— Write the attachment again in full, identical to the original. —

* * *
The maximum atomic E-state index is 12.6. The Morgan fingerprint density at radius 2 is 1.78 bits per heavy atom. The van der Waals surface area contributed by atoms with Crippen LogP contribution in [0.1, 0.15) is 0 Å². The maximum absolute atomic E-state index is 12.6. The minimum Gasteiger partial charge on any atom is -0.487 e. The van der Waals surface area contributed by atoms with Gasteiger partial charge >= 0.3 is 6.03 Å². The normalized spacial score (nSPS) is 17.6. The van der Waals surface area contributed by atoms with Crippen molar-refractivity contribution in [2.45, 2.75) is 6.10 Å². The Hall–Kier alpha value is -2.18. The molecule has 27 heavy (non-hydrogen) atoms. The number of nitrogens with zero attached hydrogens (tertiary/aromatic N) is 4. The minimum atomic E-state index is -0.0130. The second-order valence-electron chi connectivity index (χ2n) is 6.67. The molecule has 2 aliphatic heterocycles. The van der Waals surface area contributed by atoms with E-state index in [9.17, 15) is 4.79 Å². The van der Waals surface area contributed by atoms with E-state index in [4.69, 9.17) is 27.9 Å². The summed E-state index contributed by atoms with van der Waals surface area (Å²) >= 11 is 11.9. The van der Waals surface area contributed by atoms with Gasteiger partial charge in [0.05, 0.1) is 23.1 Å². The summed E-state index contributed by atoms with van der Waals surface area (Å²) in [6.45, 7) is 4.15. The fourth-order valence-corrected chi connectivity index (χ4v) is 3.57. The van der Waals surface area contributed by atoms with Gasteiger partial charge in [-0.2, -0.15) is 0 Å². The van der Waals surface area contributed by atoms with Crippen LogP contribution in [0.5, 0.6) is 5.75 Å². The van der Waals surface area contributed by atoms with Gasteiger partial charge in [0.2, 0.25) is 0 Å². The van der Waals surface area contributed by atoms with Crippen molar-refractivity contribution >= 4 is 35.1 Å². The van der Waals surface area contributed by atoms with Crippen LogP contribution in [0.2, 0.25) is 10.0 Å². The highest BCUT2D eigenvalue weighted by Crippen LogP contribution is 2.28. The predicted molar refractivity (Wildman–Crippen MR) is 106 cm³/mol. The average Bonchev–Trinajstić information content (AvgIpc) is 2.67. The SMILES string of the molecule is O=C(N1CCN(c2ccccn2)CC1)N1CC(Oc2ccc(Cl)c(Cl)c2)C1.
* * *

The maximum atomic E-state index is 12.6. The Morgan fingerprint density at radius 2 is 1.78 bits per heavy atom. The van der Waals surface area contributed by atoms with Crippen LogP contribution in [0.1, 0.15) is 0 Å². The maximum absolute atomic E-state index is 12.6. The minimum Gasteiger partial charge on any atom is -0.487 e. The van der Waals surface area contributed by atoms with Gasteiger partial charge >= 0.3 is 6.03 Å². The normalized spacial score (nSPS) is 17.6. The van der Waals surface area contributed by atoms with Crippen molar-refractivity contribution in [2.45, 2.75) is 6.10 Å². The Hall–Kier alpha value is -2.18. The molecule has 27 heavy (non-hydrogen) atoms. The number of nitrogens with zero attached hydrogens (tertiary/aromatic N) is 4. The minimum atomic E-state index is -0.0130. The second-order valence-electron chi connectivity index (χ2n) is 6.67. The molecule has 2 aliphatic heterocycles. The van der Waals surface area contributed by atoms with E-state index in [9.17, 15) is 4.79 Å². The van der Waals surface area contributed by atoms with E-state index in [4.69, 9.17) is 27.9 Å². The summed E-state index contributed by atoms with van der Waals surface area (Å²) >= 11 is 11.9. The van der Waals surface area contributed by atoms with Gasteiger partial charge in [0.05, 0.1) is 23.1 Å². The summed E-state index contributed by atoms with van der Waals surface area (Å²) in [6.45, 7) is 4.15. The fourth-order valence-corrected chi connectivity index (χ4v) is 3.57. The van der Waals surface area contributed by atoms with Gasteiger partial charge in [-0.2, -0.15) is 0 Å². The van der Waals surface area contributed by atoms with Crippen LogP contribution in [0.5, 0.6) is 5.75 Å². The van der Waals surface area contributed by atoms with Gasteiger partial charge in [0.2, 0.25) is 0 Å². The van der Waals surface area contributed by atoms with Crippen molar-refractivity contribution >= 4 is 35.1 Å². The van der Waals surface area contributed by atoms with Crippen LogP contribution in [0.2, 0.25) is 10.0 Å². The highest BCUT2D eigenvalue weighted by Crippen LogP contribution is 2.28. The predicted molar refractivity (Wildman–Crippen MR) is 106 cm³/mol. The average Bonchev–Trinajstić information content (AvgIpc) is 2.67. The SMILES string of the molecule is O=C(N1CCN(c2ccccn2)CC1)N1CC(Oc2ccc(Cl)c(Cl)c2)C1.